Priced To Move
Realistically, the price you pay for your car lift will very rarely be the highest or lowest on your list. You want to find that perfect zone where cost and value are roughly equal. You do get what you pay for. Business owners know that they need to consider the overall cost of the automotive lift throughout its entire life of service. The criteria is slightly different for home users that don’t plan on earning revenue off of the purchase, but trying to save a couple hundred bucks can still mean the difference between enjoying your time in the garage and a total service nightmare.
While an expensive car lift will not always mean high-quality materials, an exceptionally low-priced automotive lift will almost certainly be cheaply made. That means undersized automobile lifting cylinders, no engineering to speak of, compromised safety systems and thinner steel. These are the kinds of things that can cost a business owner untold thousands of dollars in damage or downtime.
On the other side, home users are willing to spend thousands and thousands of dollars on their beautiful automobiles, but then senselessly cut corners on the very thing that holds them up. There’s nothing wrong with shopping around for a good price, but make sure you are willing to at least pay for the value that you hope to get out of your new auto lift.
Car Lift Pricing
A standard two-post car lift with a capacity of around 10,000 pounds will usually run anywhere between $2,000 and $3,500, which is about the same price as a lower capacity four-post auto lift. Opting for a four-post auto lifting solution in the 10,000-pound weight range will generally cost a couple hundred dollars more, but it might be worth it if you want to also stack to vehicles.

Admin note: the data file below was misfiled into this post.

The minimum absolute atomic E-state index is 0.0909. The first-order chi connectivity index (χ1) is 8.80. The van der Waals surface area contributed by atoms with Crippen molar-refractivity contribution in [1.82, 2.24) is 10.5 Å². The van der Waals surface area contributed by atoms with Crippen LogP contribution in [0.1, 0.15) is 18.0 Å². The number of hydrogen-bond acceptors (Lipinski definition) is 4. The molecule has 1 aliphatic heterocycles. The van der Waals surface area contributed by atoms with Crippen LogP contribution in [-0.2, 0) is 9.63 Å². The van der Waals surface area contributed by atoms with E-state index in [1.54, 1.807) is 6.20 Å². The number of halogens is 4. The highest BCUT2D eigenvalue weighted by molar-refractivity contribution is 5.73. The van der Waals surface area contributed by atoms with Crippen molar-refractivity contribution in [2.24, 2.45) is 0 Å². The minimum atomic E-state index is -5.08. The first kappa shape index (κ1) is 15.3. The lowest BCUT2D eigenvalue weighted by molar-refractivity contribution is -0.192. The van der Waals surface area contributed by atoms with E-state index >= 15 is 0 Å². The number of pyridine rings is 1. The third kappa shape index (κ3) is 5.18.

Always check to make sure that shipping and installation are included in the final quoted price for your new car lift. Standard installation should be around or under $500 for a two-post car lifting solution and under $1,000 for a four-post auto lift. As previously noted, in-ground car lifts and installations are by far the most expensive auto lifting option available, sometimes costing as much as $10,000.
Once you venture into higher capacity automotive lifts--the kind that can lift a fire truck, for instance--the pricing scales considerably. Ultra-high capacity car lifts like mobile column auto lifts and huge parallelogram-style truck lifts can easily cost over $10,000. These can both be excellent options depending on your specific needs, as long as their giant capabilities are properly utilized by equally impressive vehicle weights.
Check The Warranty
A car lift is nothing like a flat screen television or a stereo system. If there was ever a purchase that required a comprehensive warranty, an automotive lift is it.
The differences in warranty can vary considerably from one manufacturer to the other, so do not just assume everything is covered. The better warranties out there offer years of protection, but as little as three months can be sufficient to discover manufacturing flaws. Frame and construction are the strongest components of a car lift's construction, so those are usually covered under warranty for much, much longer.
Even if the repair itself is considered under warranty, extras like labor, shipping and travel can sometimes result in unforeseen fees for the customer. Carefully read the details of each warranty when making your decision. For reference, you can find all the details on BendPak's 5-2-1 car lift warranty by clicking the button to the right.
We're almost done! In the next section, we go over some insider car lift tips that could save you some serious money and hassle.
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